For whoever would save his life will lose (apollumi) it, but whoever loses his life for my sake will save it. For what does it profit a man if he gains the whole world and loses (apollumi) or forfeits himself? – Jesus (Luke 9:24-25 ESV)

No, I tell you; but unless you repent, you will all likewise perish (apollumi). – Jesus (Luke 13:3 ESV)

No, I tell you; but unless you repent, you will all likewise perish (apollumi). – Jesus (Lk. 13:5 ESV)

Just as it was in the days of Noah, so will it be in the days of the Son of Man. They were eating and drinking and marrying and being given in marriage, until the day when Noah entered the ark, and the flood came and destroyed (apollumi) them all. - Jesus (Luke 17:26-27 ESV)

Likewise, just as it was in the days of Lot-- they were eating and drinking, buying and selling, planting and building, but on the day when Lot went out from Sodom, fire and sulfur rained from heaven and destroyed (apollumi) them all-- so will it be on the day when the Son of Man is revealed. – Jesus  (Luke 17:28-30 ESV)

He will come and destroy (apollumi) those tenants and give the vineyard to others." When they heard this, they said, "Surely not!" – Jesus (Luke 20:16 ESV)


For God so loved the world, that he gave his only Son, that whoever believes in him should not perish (apollumi) but have eternal life. – Jesus (John 3:16 ESV)

I give them eternal life, and they will never perish (apollumi), and no one will snatch them out of my hand. - Jesus (John 10:28 ESV)

Whoever loves his life loses (apollumi) it, and whoever hates his life in this world will keep it for eternal life. - Jesus (John 12:25 ESV)


For all who have sinned without the law will also perish (apollumi) without the law, and all who have sinned under the law will be judged by the law. (Romans 2:12 ESV)

What if God, desiring to show his wrath and to make known his power, has endured with much patience vessels of wrath prepared for destruction (apōleia) (Romans 9:22 ESV)

For the word of the cross is folly to those who are perishing (apollumi), but to us who are being saved it is the power of God. (1 Corinthians 1:18 ESV)

For we are the aroma of Christ to God among those who are being saved and among those who are perishing (apollumi) (2 Corinthians 2:15 ESV)

And even if our gospel is veiled, it is veiled to those who are perishing (apollumi). (2 Corinthians 4:3 ESV)

For the one who sows to his own flesh will from the flesh reap corruption (phthora), but the one who sows to the Spirit will from the Spirit reap eternal life. (Galatians 6:8 ESV)

This is a clear sign to them of their destruction (apōleia), but of your salvation, and that from God. (Philippians 1:28b ESV)

Their end is destruction (apōleia) (Phil. 3:19a ESV)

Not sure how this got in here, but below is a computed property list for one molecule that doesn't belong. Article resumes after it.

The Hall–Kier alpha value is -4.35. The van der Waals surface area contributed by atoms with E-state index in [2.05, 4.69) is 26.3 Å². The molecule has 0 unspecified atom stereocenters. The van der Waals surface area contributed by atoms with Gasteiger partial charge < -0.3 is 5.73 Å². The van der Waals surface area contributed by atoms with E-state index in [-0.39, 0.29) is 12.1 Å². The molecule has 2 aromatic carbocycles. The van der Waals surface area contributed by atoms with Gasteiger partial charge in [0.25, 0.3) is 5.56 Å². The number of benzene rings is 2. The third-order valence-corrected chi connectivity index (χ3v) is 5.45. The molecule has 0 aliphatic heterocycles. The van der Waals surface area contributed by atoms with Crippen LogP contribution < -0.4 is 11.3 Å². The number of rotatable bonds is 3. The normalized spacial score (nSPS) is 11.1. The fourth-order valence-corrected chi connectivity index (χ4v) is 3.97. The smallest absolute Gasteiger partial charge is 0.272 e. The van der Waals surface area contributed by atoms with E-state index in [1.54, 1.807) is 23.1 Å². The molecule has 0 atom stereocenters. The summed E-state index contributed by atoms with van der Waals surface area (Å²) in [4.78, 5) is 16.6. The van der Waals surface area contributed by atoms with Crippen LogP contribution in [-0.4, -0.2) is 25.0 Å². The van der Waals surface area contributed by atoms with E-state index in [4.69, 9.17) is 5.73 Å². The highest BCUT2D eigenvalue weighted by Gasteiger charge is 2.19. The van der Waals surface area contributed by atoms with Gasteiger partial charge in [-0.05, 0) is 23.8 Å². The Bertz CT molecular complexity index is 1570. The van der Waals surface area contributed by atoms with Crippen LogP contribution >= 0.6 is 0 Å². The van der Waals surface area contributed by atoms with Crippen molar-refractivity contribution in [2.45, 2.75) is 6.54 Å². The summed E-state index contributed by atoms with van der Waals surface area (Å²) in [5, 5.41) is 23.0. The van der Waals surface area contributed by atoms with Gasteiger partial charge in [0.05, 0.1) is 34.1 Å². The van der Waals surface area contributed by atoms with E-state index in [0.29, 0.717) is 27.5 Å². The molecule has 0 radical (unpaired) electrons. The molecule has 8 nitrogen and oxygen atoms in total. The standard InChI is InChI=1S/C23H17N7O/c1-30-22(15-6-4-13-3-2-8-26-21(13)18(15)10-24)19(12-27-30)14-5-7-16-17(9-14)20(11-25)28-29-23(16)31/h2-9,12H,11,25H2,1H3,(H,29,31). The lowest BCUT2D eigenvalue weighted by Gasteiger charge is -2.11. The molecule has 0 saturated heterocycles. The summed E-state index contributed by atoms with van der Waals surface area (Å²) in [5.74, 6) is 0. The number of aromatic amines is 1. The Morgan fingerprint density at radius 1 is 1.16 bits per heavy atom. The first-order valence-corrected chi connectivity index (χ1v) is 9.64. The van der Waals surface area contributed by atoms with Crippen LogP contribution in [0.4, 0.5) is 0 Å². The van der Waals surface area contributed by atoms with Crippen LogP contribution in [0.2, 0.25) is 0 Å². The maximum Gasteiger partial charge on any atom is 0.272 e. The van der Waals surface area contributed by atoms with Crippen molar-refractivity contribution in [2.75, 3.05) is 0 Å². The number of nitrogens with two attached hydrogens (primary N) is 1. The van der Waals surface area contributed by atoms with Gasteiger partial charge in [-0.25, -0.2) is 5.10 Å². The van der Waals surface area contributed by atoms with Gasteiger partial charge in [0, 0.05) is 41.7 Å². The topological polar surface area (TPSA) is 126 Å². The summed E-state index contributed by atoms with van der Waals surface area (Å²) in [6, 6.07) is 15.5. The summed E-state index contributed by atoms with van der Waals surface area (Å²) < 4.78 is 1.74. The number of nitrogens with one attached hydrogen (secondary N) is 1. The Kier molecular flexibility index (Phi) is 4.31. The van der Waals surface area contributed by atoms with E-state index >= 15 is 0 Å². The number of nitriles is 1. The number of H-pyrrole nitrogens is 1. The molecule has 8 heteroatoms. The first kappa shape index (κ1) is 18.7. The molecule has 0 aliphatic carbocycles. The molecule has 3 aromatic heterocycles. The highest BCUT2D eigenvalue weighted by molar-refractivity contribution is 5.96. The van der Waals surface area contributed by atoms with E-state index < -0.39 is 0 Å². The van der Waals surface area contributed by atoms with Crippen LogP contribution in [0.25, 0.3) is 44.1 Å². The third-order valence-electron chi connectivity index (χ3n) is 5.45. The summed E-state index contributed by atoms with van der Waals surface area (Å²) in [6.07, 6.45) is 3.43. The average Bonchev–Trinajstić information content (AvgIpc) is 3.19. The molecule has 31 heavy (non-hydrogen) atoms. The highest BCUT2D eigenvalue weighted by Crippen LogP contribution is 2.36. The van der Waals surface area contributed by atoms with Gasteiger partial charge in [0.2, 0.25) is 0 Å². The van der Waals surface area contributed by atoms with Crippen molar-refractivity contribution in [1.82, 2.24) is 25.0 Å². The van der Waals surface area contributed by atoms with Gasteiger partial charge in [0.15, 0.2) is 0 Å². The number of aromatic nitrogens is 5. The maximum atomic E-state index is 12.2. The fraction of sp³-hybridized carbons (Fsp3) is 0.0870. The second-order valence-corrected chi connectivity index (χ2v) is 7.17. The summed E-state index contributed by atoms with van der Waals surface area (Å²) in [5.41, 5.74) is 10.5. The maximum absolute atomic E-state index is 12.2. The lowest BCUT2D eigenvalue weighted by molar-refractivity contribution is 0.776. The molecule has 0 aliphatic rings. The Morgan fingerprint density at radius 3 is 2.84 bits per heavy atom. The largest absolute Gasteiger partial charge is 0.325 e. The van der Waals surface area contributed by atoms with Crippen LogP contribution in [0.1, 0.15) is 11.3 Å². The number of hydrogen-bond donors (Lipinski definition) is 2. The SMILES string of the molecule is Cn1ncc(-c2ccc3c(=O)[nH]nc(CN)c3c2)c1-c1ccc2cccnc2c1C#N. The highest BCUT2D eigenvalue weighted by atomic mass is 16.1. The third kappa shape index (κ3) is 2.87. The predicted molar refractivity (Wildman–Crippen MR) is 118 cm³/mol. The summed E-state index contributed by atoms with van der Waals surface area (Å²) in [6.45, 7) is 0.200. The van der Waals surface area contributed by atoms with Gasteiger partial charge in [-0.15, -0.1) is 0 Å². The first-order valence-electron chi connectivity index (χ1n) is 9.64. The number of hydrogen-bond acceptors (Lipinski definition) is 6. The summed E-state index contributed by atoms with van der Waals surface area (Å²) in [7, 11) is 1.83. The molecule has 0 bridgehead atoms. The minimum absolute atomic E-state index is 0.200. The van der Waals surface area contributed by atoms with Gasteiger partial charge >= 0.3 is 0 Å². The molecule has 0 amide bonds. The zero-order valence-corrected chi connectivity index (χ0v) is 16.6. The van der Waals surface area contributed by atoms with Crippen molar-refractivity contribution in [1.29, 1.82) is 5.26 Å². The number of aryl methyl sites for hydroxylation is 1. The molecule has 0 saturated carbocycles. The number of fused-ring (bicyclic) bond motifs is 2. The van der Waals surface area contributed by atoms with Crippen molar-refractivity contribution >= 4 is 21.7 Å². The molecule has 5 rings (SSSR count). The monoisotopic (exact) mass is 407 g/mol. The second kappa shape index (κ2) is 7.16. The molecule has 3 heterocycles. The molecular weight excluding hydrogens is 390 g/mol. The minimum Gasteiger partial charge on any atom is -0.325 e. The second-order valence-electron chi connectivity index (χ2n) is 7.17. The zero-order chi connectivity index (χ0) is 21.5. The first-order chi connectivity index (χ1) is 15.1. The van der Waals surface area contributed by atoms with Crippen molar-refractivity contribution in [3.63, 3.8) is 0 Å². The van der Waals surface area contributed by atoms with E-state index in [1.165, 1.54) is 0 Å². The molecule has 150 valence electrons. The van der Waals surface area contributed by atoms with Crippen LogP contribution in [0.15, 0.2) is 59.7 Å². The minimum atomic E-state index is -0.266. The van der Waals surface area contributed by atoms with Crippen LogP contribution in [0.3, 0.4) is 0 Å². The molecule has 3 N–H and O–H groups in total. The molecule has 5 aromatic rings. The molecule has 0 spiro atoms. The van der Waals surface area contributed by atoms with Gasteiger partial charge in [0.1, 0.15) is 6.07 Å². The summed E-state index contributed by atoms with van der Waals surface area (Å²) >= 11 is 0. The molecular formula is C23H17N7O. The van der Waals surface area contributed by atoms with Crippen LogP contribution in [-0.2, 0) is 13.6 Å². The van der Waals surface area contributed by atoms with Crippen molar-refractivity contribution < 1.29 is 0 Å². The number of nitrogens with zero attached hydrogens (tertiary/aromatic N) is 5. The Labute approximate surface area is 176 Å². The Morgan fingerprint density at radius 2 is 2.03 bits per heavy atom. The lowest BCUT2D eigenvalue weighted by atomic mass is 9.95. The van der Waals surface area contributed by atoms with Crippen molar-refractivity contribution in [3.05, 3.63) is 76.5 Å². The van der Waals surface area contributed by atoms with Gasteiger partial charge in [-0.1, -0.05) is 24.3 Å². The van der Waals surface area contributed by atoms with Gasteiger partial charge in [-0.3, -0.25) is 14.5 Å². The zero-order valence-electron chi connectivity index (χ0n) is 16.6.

They will suffer the punishment of eternal destruction (olethros), away from the presence of the Lord and from the glory of his might, (2 Thess. 1:9 ESV)

The coming of the lawless one is by the activity of Satan with all power and false signs and wonders,
and with all wicked deception for those who are perishing (apollumi), because they refused to love the truth and so be saved. (2 Thessalonians 2:9-10 ESV)

The author of Hebrews

But we are not of those who shrink back and are destroyed (apollumi), but of those who have faith and preserve their souls. (Heb. 10:39 ESV)


There is only one lawgiver and judge, he who is able to save and to destroy (apollumi). But who are you to judge your neighbor? (Jas. 4:12 ESV)


But false prophets also arose among the people, just as there will be false teachers among you, who will secretly bring in destructive heresies, even denying the Master who bought them, bringing upon themselves swift destruction (apōleia). (2 Pet. 2:1 ESV)

And in their greed they will exploit you with false words. Their condemnation from long ago is not idle, and their destruction (apōleia) is not asleep. (2 Peter 2:3 ESV)

But these, like irrational animals, creatures of instinct, born to be caught and destroyed (phthora), blaspheming about matters of which they are ignorant, will also be destroyed in their destruction (phthora), (2 Pet. 2:12 ESV)

But by the same word the heavens and earth that now exist are stored up for fire, being kept until the day of judgment and destruction (apōleia) of the ungodly. (2 Peter 3:7 ESV)

The Lord is not slow to fulfill his promise as some count slowness, but is patient toward you, not wishing that any should perish (apollumi), but that all should reach repentance. (2 Peter 3:9 ESV)

There are some things in them that are hard to understand, which the ignorant and unstable twist to their own destruction (apōleia), as they do the other Scriptures. (2 Peter 3:16 ESV)

Photo credits
The four photographs of statues/busts of Plato, Plutarch, Peter, and Paul in the opening graphic are all taken from Wikipedia and used according to their guidelines. The links are here:
1. Plutarch  By Odysses -

2. Plato, public domain photo

3. Paul,  cropped from:

cropped from: By Jastrow - Own work, CC BY 2.5,

Hebrews 13:16 And do not forget to do good and to share with others . . .